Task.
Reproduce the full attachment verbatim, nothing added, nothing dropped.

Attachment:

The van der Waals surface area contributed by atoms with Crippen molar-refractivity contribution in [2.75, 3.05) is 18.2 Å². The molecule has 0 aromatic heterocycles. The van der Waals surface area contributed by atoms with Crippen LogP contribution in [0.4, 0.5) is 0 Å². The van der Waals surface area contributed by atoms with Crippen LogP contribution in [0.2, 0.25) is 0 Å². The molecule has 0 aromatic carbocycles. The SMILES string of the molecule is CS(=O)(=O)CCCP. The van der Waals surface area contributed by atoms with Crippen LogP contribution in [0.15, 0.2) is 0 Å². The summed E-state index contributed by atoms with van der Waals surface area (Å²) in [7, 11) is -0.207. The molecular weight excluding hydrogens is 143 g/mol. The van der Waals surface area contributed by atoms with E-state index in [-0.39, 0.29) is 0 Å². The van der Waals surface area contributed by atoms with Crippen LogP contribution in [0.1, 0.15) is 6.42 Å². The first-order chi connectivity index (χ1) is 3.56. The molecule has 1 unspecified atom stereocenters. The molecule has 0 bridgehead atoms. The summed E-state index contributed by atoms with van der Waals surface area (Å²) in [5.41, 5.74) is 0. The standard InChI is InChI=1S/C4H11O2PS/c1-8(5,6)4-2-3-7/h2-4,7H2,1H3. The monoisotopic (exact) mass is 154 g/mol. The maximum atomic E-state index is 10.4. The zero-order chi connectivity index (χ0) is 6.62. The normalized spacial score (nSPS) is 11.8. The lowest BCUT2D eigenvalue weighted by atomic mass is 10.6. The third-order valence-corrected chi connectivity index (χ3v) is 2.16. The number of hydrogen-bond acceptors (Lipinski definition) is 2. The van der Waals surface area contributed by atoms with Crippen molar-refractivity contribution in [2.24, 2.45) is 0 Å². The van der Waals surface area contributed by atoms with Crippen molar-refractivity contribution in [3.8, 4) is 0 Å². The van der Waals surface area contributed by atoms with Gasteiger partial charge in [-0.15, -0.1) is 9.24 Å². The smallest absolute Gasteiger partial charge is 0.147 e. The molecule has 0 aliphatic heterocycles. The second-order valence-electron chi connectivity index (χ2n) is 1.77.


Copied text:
The van der Waals surface area contributed by atoms with Crippen molar-refractivity contribution in [2.75, 3.05) is 18.2 Å². The molecule has 0 aromatic heterocycles. The van der Waals surface area contributed by atoms with Crippen LogP contribution in [0.4, 0.5) is 0 Å². The van der Waals surface area contributed by atoms with Crippen LogP contribution in [0.2, 0.25) is 0 Å². The molecule has 0 aromatic carbocycles. The SMILES string of the molecule is CS(=O)(=O)CCCP. The van der Waals surface area contributed by atoms with Crippen LogP contribution in [0.15, 0.2) is 0 Å². The summed E-state index contributed by atoms with van der Waals surface area (Å²) in [7, 11) is -0.207. The molecular weight excluding hydrogens is 143 g/mol. The van der Waals surface area contributed by atoms with E-state index in [-0.39, 0.29) is 0 Å². The van der Waals surface area contributed by atoms with Crippen LogP contribution in [0.1, 0.15) is 6.42 Å². The first-order chi connectivity index (χ1) is 3.56. The molecule has 1 unspecified atom stereocenters. The molecule has 0 bridgehead atoms. The summed E-state index contributed by atoms with van der Waals surface area (Å²) in [5.41, 5.74) is 0. The standard InChI is InChI=1S/C4H11O2PS/c1-8(5,6)4-2-3-7/h2-4,7H2,1H3. The monoisotopic (exact) mass is 154 g/mol. The maximum atomic E-state index is 10.4. The zero-order chi connectivity index (χ0) is 6.62. The normalized spacial score (nSPS) is 11.8. The lowest BCUT2D eigenvalue weighted by atomic mass is 10.6. The third-order valence-corrected chi connectivity index (χ3v) is 2.16. The number of hydrogen-bond acceptors (Lipinski definition) is 2. The van der Waals surface area contributed by atoms with Crippen molar-refractivity contribution in [2.24, 2.45) is 0 Å². The van der Waals surface area contributed by atoms with Crippen molar-refractivity contribution in [3.8, 4) is 0 Å². The van der Waals surface area contributed by atoms with Gasteiger partial charge in [-0.15, -0.1) is 9.24 Å². The smallest absolute Gasteiger partial charge is 0.147 e. The molecule has 0 aliphatic heterocycles. The second-order valence-electron chi connectivity index (χ2n) is 1.77.